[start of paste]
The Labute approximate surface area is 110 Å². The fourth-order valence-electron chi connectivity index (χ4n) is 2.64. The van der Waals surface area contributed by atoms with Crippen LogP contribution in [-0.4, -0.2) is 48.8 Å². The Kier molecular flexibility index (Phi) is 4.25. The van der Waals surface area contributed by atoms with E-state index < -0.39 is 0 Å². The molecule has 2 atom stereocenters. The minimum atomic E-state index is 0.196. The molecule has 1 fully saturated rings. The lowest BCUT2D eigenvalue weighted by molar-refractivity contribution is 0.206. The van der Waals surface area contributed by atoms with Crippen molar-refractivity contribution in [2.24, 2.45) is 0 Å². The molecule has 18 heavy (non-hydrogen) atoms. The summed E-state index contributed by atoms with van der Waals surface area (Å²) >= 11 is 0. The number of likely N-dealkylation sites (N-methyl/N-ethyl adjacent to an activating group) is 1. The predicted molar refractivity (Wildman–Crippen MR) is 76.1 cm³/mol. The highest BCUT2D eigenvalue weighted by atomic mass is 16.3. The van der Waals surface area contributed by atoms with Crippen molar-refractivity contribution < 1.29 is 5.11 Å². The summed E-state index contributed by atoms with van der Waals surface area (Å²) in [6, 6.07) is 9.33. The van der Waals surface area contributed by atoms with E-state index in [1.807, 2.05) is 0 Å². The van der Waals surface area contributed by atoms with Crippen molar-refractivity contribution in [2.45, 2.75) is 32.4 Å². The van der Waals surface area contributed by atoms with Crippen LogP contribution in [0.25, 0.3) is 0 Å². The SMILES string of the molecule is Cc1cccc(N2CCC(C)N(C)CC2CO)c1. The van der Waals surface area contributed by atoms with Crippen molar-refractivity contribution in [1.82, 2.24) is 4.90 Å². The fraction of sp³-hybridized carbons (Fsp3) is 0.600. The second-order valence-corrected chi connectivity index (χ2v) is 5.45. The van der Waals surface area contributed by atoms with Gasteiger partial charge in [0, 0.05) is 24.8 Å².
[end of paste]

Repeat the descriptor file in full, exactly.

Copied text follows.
The Labute approximate surface area is 110 Å². The fourth-order valence-electron chi connectivity index (χ4n) is 2.64. The van der Waals surface area contributed by atoms with Crippen LogP contribution in [-0.4, -0.2) is 48.8 Å². The Kier molecular flexibility index (Phi) is 4.25. The van der Waals surface area contributed by atoms with E-state index < -0.39 is 0 Å². The molecule has 2 atom stereocenters. The minimum atomic E-state index is 0.196. The molecule has 1 fully saturated rings. The lowest BCUT2D eigenvalue weighted by molar-refractivity contribution is 0.206. The van der Waals surface area contributed by atoms with Crippen molar-refractivity contribution in [2.24, 2.45) is 0 Å². The molecule has 18 heavy (non-hydrogen) atoms. The summed E-state index contributed by atoms with van der Waals surface area (Å²) >= 11 is 0. The number of likely N-dealkylation sites (N-methyl/N-ethyl adjacent to an activating group) is 1. The predicted molar refractivity (Wildman–Crippen MR) is 76.1 cm³/mol. The highest BCUT2D eigenvalue weighted by atomic mass is 16.3. The van der Waals surface area contributed by atoms with Crippen molar-refractivity contribution < 1.29 is 5.11 Å². The summed E-state index contributed by atoms with van der Waals surface area (Å²) in [6, 6.07) is 9.33. The van der Waals surface area contributed by atoms with E-state index in [1.807, 2.05) is 0 Å². The van der Waals surface area contributed by atoms with Crippen molar-refractivity contribution in [2.45, 2.75) is 32.4 Å². The van der Waals surface area contributed by atoms with Crippen LogP contribution in [0.25, 0.3) is 0 Å². The SMILES string of the molecule is Cc1cccc(N2CCC(C)N(C)CC2CO)c1. The van der Waals surface area contributed by atoms with Crippen molar-refractivity contribution in [1.82, 2.24) is 4.90 Å². The fraction of sp³-hybridized carbons (Fsp3) is 0.600. The second-order valence-corrected chi connectivity index (χ2v) is 5.45. The van der Waals surface area contributed by atoms with Gasteiger partial charge in [0, 0.05) is 24.8 Å².